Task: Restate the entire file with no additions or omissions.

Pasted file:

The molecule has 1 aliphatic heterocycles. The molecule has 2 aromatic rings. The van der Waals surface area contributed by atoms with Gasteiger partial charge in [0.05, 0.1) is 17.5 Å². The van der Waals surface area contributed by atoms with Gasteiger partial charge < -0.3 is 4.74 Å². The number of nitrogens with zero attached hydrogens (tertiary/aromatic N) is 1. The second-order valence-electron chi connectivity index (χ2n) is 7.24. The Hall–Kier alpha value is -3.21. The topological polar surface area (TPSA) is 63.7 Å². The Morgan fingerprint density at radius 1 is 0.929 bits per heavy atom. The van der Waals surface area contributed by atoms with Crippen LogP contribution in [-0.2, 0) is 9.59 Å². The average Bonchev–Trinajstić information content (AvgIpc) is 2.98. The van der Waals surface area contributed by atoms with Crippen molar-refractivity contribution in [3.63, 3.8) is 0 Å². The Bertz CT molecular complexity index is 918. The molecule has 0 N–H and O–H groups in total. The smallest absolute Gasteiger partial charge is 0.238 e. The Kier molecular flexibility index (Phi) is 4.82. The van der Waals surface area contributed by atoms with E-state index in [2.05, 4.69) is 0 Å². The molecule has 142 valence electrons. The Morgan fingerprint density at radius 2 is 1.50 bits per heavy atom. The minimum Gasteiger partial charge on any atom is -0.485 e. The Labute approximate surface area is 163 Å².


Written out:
The molecule has 1 aliphatic heterocycles. The molecule has 2 aromatic rings. The van der Waals surface area contributed by atoms with Gasteiger partial charge in [0.05, 0.1) is 17.5 Å². The van der Waals surface area contributed by atoms with Gasteiger partial charge < -0.3 is 4.74 Å². The number of nitrogens with zero attached hydrogens (tertiary/aromatic N) is 1. The second-order valence-electron chi connectivity index (χ2n) is 7.24. The Hall–Kier alpha value is -3.21. The topological polar surface area (TPSA) is 63.7 Å². The Morgan fingerprint density at radius 1 is 0.929 bits per heavy atom. The van der Waals surface area contributed by atoms with Crippen LogP contribution in [-0.2, 0) is 9.59 Å². The average Bonchev–Trinajstić information content (AvgIpc) is 2.98. The van der Waals surface area contributed by atoms with Crippen molar-refractivity contribution in [3.63, 3.8) is 0 Å². The Bertz CT molecular complexity index is 918. The molecule has 0 N–H and O–H groups in total. The smallest absolute Gasteiger partial charge is 0.238 e. The Kier molecular flexibility index (Phi) is 4.82. The van der Waals surface area contributed by atoms with E-state index in [2.05, 4.69) is 0 Å². The molecule has 142 valence electrons. The Morgan fingerprint density at radius 2 is 1.50 bits per heavy atom. The minimum Gasteiger partial charge on any atom is -0.485 e. The Labute approximate surface area is 163 Å².